Formatting a number with thousand separators

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Sometimes it can be useful to add thousand separators (commas) to large numbers to make them easier to view. There is no simple way to do this in SQL for an int and bigint, but it can be achieved by converting to a money type first. The solution below gets the desired result :
DECLARE @BigNumber BIGINT
SET @BigNumber = 1234567891234

SELECT REPLACE(CONVERT(VARCHAR,CONVERT(MONEY,@BigNumber),1), '.00','')
When run in Management Studio the result is :
1,234,567,891,234
This works by using the CONVERT function to convert the number from MONEY to a VARCHAR with a style of 1, which adds the commas and also a decimal point and two decimal places. As we don't really want the decimal places I've used the REPLACE function to strip them off.

You might prefer to encapsulate this into a User Defined Function (UDF), though if performance is an issue a CLR should perform better.

I will finish by pointing out that formatting numbers is something that should really be left to the presentation layer (e.g. Reporting Services or Excel) rather than SQL, which is probably why Microsoft hasn’t included the functionality to do this. Never the less there are times when it is convenient to present large numbers in this way within SQL Server.
Link back to this article : http://www.sqlmatters.com/Articles/Formatting a number with thousand separators.aspx

Keywords

TSQL,number,format


Comments
Post by Greg on Thu 14 Mar 2013 20:18. Report Inappropriate Post

This won't work for a truly big BIGINT. Think max-possible, minus the least 4 digits; anything larger can't convert to a MONEY type.

Tip: convert the entire number to TWO strings. The right-most part should be a multiple-of-three in length (e.g. RIGHT(@blah,9)).

You can then dance those strings to MONEY and back again (and still, yes, replace the ".00") to get the commas. But mind the possibility that the "right-hand" string may end up including leading zeros, which have to be kept in this case, when the two comma-laden strings are sewn back together. My way to handle this was to flag it; if the right-hand piece starts with a zero I can replace that zero with a 9 before converting the string to money, and back to a zero when it comes back to a varchar.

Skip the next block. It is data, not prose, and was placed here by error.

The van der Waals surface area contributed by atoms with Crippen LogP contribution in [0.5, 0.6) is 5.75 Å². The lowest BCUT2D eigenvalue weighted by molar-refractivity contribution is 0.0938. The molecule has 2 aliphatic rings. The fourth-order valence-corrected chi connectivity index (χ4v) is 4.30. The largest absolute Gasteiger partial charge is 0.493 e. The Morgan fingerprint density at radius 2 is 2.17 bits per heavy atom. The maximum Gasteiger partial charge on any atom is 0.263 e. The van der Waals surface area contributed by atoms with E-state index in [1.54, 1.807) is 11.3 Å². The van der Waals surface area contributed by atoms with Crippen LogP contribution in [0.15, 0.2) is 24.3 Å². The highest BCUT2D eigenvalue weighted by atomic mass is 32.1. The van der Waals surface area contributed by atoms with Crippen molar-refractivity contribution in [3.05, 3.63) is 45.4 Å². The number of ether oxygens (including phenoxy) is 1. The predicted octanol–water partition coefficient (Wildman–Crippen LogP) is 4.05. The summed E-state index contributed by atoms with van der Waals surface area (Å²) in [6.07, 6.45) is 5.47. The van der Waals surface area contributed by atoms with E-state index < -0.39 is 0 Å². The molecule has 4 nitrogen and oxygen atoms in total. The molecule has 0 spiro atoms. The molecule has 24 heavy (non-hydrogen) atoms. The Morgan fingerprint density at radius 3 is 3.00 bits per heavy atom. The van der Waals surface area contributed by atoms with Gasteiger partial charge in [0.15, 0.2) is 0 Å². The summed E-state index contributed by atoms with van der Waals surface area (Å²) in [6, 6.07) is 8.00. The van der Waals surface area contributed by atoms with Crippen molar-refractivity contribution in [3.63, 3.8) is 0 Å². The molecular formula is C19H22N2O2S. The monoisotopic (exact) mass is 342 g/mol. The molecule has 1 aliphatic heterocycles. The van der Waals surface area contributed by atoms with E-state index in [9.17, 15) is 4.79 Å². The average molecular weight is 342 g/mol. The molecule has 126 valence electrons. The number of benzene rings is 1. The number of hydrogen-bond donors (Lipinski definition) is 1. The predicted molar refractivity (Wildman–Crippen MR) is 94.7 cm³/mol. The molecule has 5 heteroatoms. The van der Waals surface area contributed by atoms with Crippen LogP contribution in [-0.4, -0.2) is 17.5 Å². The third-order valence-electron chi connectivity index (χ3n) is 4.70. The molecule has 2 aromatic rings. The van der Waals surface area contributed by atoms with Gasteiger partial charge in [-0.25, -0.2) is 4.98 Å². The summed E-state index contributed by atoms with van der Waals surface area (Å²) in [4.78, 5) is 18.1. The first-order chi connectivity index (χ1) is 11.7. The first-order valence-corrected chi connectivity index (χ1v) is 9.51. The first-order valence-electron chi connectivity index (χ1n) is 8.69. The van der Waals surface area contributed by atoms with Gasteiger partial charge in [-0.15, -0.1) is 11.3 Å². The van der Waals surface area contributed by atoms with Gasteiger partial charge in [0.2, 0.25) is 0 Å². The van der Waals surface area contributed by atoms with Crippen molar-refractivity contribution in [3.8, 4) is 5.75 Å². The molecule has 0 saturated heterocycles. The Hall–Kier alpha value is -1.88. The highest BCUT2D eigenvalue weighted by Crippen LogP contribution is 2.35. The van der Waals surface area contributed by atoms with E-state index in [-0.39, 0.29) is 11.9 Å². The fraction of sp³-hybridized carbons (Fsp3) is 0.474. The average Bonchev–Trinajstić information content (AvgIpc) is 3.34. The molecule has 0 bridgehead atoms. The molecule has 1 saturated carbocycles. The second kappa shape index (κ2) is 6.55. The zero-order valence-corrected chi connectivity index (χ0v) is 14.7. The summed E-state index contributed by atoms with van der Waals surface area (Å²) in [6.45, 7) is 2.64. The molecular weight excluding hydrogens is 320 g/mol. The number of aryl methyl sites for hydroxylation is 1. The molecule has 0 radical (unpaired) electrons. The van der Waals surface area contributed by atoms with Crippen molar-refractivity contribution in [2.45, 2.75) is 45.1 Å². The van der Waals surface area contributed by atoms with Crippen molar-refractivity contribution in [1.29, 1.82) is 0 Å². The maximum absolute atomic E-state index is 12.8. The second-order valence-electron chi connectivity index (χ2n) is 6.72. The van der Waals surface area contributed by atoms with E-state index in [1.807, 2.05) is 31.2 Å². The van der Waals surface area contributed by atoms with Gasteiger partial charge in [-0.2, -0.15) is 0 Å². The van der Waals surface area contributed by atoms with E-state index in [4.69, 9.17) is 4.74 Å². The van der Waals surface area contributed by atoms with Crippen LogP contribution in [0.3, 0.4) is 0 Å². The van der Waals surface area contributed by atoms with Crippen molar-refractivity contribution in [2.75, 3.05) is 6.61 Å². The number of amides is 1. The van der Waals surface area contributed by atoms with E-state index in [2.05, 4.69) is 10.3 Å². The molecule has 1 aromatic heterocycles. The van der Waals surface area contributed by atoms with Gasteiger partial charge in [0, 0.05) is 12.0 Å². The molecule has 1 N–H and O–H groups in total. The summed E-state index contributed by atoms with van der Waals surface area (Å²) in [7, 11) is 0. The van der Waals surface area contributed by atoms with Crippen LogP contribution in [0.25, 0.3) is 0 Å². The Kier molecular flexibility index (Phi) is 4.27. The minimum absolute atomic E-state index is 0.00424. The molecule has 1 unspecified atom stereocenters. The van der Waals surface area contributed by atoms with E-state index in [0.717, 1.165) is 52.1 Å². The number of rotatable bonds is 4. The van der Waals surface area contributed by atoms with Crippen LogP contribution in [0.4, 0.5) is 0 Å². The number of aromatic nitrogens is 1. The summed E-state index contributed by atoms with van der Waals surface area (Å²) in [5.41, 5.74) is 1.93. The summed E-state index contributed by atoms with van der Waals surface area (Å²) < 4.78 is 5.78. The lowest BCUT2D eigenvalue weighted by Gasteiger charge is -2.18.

I suppose in theory this could work for a number with any number of digits, though then you'll need recursion or windowing or something to break the entire number up into an arbitrary number of substrings (each possibly with leading zeros that must be kept). I don't myself have a need for this so I haven't bothered to try. But I did need to be able to convert very-large BIGINTs; two substrings is plenty for that.
Post by Kashif on Wed 19 Nov 2014 09:57. Report Inappropriate Post

Money data type is not working with 18 digits number for e.g: "9000000000000000.000000". Please suggest some alternative solution with example.
Thanks in Advance.
Post by Loyd on Thu 03 Sep 2015 17:37. Report Inappropriate Post

This one always ticks me off. As a DBA, the T-SQL prompt IS often my "presentation layer". I am often running text based reports for my own consumption, on table sizes and row counts. Why should I have to encase simple T-SQL inside a programming language just to make it easier to tell quickly if a number is in the billions or one hundred millions?

Oracle SQL Plus makes this EXTREMELY easy with format number as 999,999,999,999. Once again, SQL Server developers assume that the only users of data are dot net developers, not including the DBAs who take care of all this data and only want/need a simple T-SQL output 90% of the time.
Post by B_Nana on Tue 17 May 2016 16:28. Report Inappropriate Post

I need to create this format below
0001 I dont know what to I'm using SQL 2008
Post by Roger on Thu 16 Nov 2017 04:41. Report Inappropriate Post

DECLARE @Amount DEC(18,2)
SET @Amount = 1025040.23
select
[raw] = str(@Amount,18,2)
,[Standard] = cast(format(@Amount, 'N', 'en-US') as varchar(20))
,[European] = cast(format(@Amount, 'N', 'de-de') as varchar(20))

Result:
raw Standard European
1025040.23 1,025,040.23 1.025.040,23
Post by bossman on Tue 05 Dec 2017 22:49. Report Inappropriate Post

You can also make custom format strings for the format function

https://docs.microsoft.com/en-us/dotnet/standard/base-types/custom-numeric-format-strings#the--custom-specifier-2

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